would like to know how to grow myrtle (Myrtus communis) from
a cutting. I have tried various times but have never been successful.
True Myrtle (Myrtus communis) has a very long history in
gardens, and was well known to the ancient Greeks and Romans.
It is a small evergreen tree with perfumed white flowers in spring,
followed by edible berries.
Cultivation is either
by seed or cuttings. Cuttings can be quite challenging, but
if done correctly should have a high success rate.
Two methods seem to be
quite successful in our glasshouse.
In the first, take cuttings
(7-10 cm long) from good healthy current growth in late summer or
autumn. Dip them in semi-hardwood rooting hormone and plant
in pumice sand or the like. We find that bottom heat from a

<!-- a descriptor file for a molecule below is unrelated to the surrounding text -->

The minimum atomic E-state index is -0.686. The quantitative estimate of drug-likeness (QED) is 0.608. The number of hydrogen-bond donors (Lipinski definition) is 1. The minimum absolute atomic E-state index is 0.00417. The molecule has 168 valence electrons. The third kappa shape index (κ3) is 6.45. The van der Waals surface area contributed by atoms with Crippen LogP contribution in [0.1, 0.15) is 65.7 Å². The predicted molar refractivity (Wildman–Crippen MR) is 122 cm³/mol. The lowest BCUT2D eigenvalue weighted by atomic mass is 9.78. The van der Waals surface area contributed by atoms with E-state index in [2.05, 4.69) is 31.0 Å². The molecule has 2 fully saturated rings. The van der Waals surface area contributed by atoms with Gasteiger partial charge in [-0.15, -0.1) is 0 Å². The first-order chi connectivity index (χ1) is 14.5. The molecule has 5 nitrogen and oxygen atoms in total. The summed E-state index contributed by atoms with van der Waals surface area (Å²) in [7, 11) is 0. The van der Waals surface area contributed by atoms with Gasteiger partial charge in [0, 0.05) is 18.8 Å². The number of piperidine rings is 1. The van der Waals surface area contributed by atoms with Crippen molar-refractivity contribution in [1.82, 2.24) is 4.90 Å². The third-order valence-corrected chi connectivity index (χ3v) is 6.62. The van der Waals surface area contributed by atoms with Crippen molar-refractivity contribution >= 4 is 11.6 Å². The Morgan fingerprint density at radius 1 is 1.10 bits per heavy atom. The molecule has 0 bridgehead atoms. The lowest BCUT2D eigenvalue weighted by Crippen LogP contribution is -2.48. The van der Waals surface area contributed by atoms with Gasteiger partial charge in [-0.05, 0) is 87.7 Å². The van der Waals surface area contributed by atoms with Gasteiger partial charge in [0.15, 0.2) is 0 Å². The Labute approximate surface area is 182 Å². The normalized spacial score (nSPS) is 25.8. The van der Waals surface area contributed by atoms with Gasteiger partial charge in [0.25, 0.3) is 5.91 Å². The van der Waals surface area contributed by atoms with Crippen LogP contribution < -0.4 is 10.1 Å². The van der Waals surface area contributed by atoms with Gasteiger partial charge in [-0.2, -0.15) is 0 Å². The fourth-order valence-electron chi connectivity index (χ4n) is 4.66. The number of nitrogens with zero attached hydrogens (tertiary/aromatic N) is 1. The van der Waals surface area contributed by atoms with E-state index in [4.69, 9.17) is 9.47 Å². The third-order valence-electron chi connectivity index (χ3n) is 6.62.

heating pad increases root formation. We have our cuttings
in a mist unit. If you do not have one of these, then a plastic
bag over the pot and regular misting with water would be helpful.
Cuttings seem to be more successful if the base is just starting
to get woody. Heel cuttings can also give good results.
The second method takes
mature wood cuttings (7-10 cm) in late autumn. Dip them in
a stronger rooting hormone mixture (hardwood) and treat as in the
Be patient whichever
method you try. Rooting can take several months and it may
be 9 months before you can plant out your new myrtles.
Some cultivars seem to
be more successful than others.
by Dr Dan Blanchon from Unitec's Diploma in Sustainable Horticulture and Bachelor
of Resource Management.
with permission from NZOOM Home and Garden content,
from the previous
The views expressed here are not necessarily those of the RNZIH